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Council candidate Q&A - Aleshire

May 11, 2001

Council candidate Q&A - Aleshire



* Democratic council candidate


Kristin B. Aleshire, 25, 745 Guilford Ave., planner for the towns of Middletown and Myersville in Frederick County, Md.

Q: What are your qualifications to serve as a City Council member?


A: I believe that my academic background, professional experience, and sincere enthusiasm about the community grant me the necessary ability to best serve the interests of all of the residents of this city. Furthermore, my understanding of the entire municipal process and the social dynamics of this community will only continue to grow, enhancing my ability to serve everyone with a vested interest in this community, well into the future. I also believe that I understand and appreciate the unique qualities of this City, and the importance of ensuring that they remain for those who have yet to experience them.

Q: Is there a crime problem in Hagerstown? If so, what is it and what should be done to address it?


A: I believe that there is a crime problem in various areas of every community, brought about by ignoring the changing relationship of the physical and social characteristics that develop in these areas. To address this change, a conscious effort must be made by the entire community to promote an atmosphere that firmly does not welcome those who would choose to infiltrate this City with negative social characteristics. If we increase and enforce the visibility of the positive attributes exhibited by every part of our community, it may promote the idea that criminal activity will not be tolerated in this City.

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Q: Should the city be involved in assisting with homeownership? Why or why not, and if so, how?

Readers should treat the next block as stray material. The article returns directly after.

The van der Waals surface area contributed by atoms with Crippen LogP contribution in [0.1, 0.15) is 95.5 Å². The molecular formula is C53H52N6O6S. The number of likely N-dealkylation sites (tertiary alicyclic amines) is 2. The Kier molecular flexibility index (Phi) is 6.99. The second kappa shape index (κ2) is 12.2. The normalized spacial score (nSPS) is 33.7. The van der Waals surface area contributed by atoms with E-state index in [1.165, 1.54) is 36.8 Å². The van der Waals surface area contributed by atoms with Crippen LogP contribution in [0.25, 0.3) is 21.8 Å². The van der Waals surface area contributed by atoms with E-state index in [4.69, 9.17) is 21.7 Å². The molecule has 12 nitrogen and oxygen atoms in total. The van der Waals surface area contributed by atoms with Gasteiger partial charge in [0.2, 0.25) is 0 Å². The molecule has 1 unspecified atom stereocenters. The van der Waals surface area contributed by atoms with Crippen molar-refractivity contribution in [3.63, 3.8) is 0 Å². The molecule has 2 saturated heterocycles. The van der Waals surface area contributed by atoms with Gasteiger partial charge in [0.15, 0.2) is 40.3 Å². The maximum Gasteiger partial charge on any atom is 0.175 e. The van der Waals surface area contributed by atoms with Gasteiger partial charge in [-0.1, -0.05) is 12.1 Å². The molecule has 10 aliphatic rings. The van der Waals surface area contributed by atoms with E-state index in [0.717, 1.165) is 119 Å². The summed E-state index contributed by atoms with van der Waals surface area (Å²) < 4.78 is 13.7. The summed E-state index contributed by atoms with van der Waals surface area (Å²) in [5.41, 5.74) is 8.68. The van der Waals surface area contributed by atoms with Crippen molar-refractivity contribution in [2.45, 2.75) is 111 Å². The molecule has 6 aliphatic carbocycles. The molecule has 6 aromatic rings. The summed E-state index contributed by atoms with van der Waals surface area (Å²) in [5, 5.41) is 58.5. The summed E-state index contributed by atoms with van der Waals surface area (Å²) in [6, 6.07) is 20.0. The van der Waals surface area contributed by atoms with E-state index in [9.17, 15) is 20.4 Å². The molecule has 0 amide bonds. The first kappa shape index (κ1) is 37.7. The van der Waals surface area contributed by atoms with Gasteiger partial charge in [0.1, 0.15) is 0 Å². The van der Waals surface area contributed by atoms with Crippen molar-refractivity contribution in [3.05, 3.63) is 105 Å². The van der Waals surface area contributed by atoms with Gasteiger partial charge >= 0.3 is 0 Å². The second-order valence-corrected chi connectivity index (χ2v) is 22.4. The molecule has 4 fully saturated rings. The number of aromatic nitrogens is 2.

A: The availability of increased state grant related funding programs offer the opportunity for Hagerstown to provide various types of assistance in promoting greater homeownership within the community. I believe that this program will only benefit the City as we continue to struggle with a rental verses owner occupied balance that appears to be opposite the national average. However, I further believe that to achieve this the City should focus on providing a program for ownership rather than the role of landlord. We must keep this goal in mind by pushing for quality residential development as we continue to expand.

Q: Should there be a referendum on city funding for a new or significantly renovated minor league baseball stadium? Why or why not?


A: There are numerous levels of funding that do not appear to be in place for this project to move forward. This includes the absence of private funding sources, lack of consensus support from the County, non-inclusion in the State budget, and inability for the City to afford such increase in debt service. Given these circumstances, a referendum would appear to be moot at this point. However, with the current direction of State funds going into existing facilities, this project may fare a better chance of receiving State funding support for rehabilitation of the current stadium, rather than reconstruction elsewhere.

Q: How will you ensure that city services - such as police and fire protection - will continue at a reasonable rate to taxpayers?


A: Given the dynamic location of the City, and its increasing pace of development, continuing to provide an affordable level of City services must remain a top priority of the budgetary process. There are numerous factors involved in providing solutions to this matter, including establishing a community atmosphere that public sector employees would choose over surrounding areas in neighboring cities, counties, and states, as well as, ensuring the existing residential and commercial population that new development will bear the burden of expanded services in an equitable manner.

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